money trail-When the Buyer Comes Calling-September 2011
Sometimes, a long-term investor decides to exit a business ahead of schedule, not because the investment disappoints, but because it exceeds expectations. And such a plot twist can lead to some wildly unexpected turns for those running the business— such as suddenly finding themselves leading a division within a public company.
In early 2007, Chris Heim and business partner Dan Mayleben purchased Eden Prairie–based communications software company Amcom Software, Inc., with $30 million in backing from Boston-based Garvin Hills Capital Partners. Through a combination of organic growth and four acquisitions, they succeeded in jump-starting sales, which had been stuck at $11 million to $12 million annually for several years. One could say they overachieved: With revenue reaching nearly $43 million by 2009, Garvin Hill was ahead of plan and decided to cash out early.
Though the private equity market had essentially been shut down for a year, Heim and Mayleben convinced two local investors, Split Rock Partners and Norwest Equity Partners, to invest an undisclosed sum in Amcom in 2010.
Heim thought the two had also secured partners for the next five to seven years to help Amcom crank up growth organically. “These were Midwest guys we could really count on to add value to our company. We were after strategic advice, and we got it,” Heim says, describing why he chose the Twin Cities private equity firms over other bidders.
At that point, Heim says they did not have a specific endgame in mind. “We felt we could grow the company and the exit would eventually take care of itself.”
But an eventual time horizon shrank to less than 15 months when Virginiabased USA Mobility (Nasdaq: USMO), a provider of satellite-based paging systems, offered to pay $163.3 million to acquire Amcom in March. Instead of running a private company with experienced and long-term advisors, Heim and Mayleben now run the strategic growth driver within a publicly traded company, where they get a report card from Wall Street every day.
“What’s so exciting is . . . we represent a huge part of their future. We’ve got the directive to grow the company,” Heim says.
The logic behind the deal is compelling, and Amcom’s role is clear: to reverse USA Mobility’s sliding financials. Revenues have fallen an average of nearly 12 percent a year, from $618.6 million in 2005 to $233.2 million in 2010, while operating cash flow has dropped an average of 10 percent a year, from $139 million to $72.6 million during the same period. The company’s stock, which came out at $38 per share in 2004, has struggled to stay above $15 per share for the past two years.
In announcing the acquisition, USA Mobility’s president and CEO Vincent Kelly admitted, “it has become clear that [USA Mobility’s] paging revenues will continue to decline.” Eyeing Amcom’s $51 million in 2010 sales and 99 percent maintenance renewal rates, he also says that USA Mobility’s three core market segments of health care, government, and large enterprises “are exactly aligned” with Amcom’s customer segments.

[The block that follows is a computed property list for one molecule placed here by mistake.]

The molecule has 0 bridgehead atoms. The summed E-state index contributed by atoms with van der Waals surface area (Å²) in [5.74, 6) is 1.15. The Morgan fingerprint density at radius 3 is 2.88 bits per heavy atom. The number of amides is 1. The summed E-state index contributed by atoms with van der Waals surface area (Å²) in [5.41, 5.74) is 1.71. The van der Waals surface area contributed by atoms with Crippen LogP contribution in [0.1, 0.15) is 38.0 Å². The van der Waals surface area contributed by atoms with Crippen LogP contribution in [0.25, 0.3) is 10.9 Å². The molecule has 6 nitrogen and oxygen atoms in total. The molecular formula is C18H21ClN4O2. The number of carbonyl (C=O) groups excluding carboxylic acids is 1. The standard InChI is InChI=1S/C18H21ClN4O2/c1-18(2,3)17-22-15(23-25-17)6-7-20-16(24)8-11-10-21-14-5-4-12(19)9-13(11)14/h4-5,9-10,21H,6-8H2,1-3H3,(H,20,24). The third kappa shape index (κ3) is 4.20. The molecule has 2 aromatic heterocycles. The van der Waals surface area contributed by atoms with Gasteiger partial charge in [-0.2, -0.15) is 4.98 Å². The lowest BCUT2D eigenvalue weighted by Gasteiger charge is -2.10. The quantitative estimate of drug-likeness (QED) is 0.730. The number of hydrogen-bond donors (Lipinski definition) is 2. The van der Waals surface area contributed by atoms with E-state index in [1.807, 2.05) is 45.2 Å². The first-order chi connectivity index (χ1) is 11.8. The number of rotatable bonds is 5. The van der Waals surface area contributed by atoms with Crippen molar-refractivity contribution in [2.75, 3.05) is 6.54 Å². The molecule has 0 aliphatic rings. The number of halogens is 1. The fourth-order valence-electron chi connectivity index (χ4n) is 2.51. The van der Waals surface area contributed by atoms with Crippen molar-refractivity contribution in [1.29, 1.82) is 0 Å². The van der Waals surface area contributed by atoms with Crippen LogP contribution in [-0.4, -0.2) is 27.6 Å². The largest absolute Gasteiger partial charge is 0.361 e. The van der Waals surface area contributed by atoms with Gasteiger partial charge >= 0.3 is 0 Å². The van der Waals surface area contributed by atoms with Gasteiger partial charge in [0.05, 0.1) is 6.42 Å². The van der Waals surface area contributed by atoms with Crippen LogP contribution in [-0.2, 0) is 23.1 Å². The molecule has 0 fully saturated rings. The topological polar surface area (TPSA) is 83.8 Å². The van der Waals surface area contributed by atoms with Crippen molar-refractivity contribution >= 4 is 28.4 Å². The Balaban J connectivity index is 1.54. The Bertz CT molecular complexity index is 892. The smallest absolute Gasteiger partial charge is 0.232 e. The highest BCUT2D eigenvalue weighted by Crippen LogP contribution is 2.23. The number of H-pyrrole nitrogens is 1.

Amcom provides a unified “critical communications environment” to 1,500 customers globally across multiple platforms ranging from smartphones and wi-fi–enabled tablets to building security systems and call centers. By contrast, USA Mobility has a dominant U.S. market position in a shrinking satellite-based paging business.
While ahead of schedule, this is not the first time Heim has made the switch from running a small private company to running a business within a larger, publicly traded company. His earlier venture, High Jump Software, was acquired by 3M Company for a reported $90 million in 2003. Heim stayed on for two and a half years, continuing to run the business from within the Maplewood-based corporate giant.
Looking back over his two software ventures and several different sets of investors, Heim counts himself fortunate in having found partners to help grow those businesses. With everyone focused on the same goal, he asserts that his investors have realized a solid return on their investment. “They’re there to help you grow, not there to do things to the contrary,” Heim says. “You hear more horror stories about venture capital and private equity. It just hasn’t been our experience at all.”
One of Heim’s former investors, Tim DeVries, managing partner at Norwest Equity Partners, looks back on the uncommon deal. “We sold Amcom when it was not for sale,” he explained. “We were not interested in selling the company. Amcom was a very, very unusual situation for us . . . owning something for a year. I can’t think of another situation like that.”
Describing the sale of Amcom as “bittersweet,” DeVries says that “we love our companies, but when an opportunity presents itself, you’ve got to look at it.”